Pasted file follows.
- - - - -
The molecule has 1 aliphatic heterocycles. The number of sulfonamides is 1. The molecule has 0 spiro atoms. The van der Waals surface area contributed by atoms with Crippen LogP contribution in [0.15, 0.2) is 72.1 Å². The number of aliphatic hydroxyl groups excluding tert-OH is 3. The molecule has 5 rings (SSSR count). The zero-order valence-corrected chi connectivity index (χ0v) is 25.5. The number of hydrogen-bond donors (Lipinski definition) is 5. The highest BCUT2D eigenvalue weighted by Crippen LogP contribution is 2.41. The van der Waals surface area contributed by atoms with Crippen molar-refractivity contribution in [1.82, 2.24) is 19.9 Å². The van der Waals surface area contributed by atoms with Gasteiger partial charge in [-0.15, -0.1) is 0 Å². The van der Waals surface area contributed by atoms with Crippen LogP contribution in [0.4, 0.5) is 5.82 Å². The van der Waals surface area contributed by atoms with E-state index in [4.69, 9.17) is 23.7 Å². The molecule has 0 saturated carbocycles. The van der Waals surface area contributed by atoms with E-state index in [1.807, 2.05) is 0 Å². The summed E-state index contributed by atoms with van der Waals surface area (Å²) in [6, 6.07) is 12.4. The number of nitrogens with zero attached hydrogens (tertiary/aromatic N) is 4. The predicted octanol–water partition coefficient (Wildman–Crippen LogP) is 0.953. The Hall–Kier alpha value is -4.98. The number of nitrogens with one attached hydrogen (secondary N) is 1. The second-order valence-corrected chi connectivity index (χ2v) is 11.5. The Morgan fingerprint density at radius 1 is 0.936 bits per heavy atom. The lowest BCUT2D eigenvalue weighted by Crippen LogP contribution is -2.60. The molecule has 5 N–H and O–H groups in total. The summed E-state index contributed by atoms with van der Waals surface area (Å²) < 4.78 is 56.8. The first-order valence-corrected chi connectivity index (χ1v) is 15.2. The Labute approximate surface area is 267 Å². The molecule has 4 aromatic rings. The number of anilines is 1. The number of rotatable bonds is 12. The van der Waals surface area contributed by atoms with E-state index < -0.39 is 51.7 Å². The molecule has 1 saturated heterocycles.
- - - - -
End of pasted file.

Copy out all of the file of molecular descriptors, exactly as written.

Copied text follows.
The molecule has 1 aliphatic heterocycles. The number of sulfonamides is 1. The molecule has 0 spiro atoms. The van der Waals surface area contributed by atoms with Crippen LogP contribution in [0.15, 0.2) is 72.1 Å². The number of aliphatic hydroxyl groups excluding tert-OH is 3. The molecule has 5 rings (SSSR count). The zero-order valence-corrected chi connectivity index (χ0v) is 25.5. The number of hydrogen-bond donors (Lipinski definition) is 5. The highest BCUT2D eigenvalue weighted by Crippen LogP contribution is 2.41. The van der Waals surface area contributed by atoms with Crippen molar-refractivity contribution in [1.82, 2.24) is 19.9 Å². The van der Waals surface area contributed by atoms with Gasteiger partial charge in [-0.15, -0.1) is 0 Å². The van der Waals surface area contributed by atoms with Crippen LogP contribution in [0.4, 0.5) is 5.82 Å². The van der Waals surface area contributed by atoms with E-state index in [4.69, 9.17) is 23.7 Å². The molecule has 0 saturated carbocycles. The van der Waals surface area contributed by atoms with E-state index in [1.807, 2.05) is 0 Å². The summed E-state index contributed by atoms with van der Waals surface area (Å²) in [6, 6.07) is 12.4. The number of nitrogens with zero attached hydrogens (tertiary/aromatic N) is 4. The predicted octanol–water partition coefficient (Wildman–Crippen LogP) is 0.953. The Hall–Kier alpha value is -4.98. The number of nitrogens with one attached hydrogen (secondary N) is 1. The second-order valence-corrected chi connectivity index (χ2v) is 11.5. The Morgan fingerprint density at radius 1 is 0.936 bits per heavy atom. The lowest BCUT2D eigenvalue weighted by Crippen LogP contribution is -2.60. The molecule has 5 N–H and O–H groups in total. The summed E-state index contributed by atoms with van der Waals surface area (Å²) < 4.78 is 56.8. The first-order valence-corrected chi connectivity index (χ1v) is 15.2. The Labute approximate surface area is 267 Å². The molecule has 4 aromatic rings. The number of anilines is 1. The number of rotatable bonds is 12. The van der Waals surface area contributed by atoms with E-state index < -0.39 is 51.7 Å². The molecule has 1 saturated heterocycles.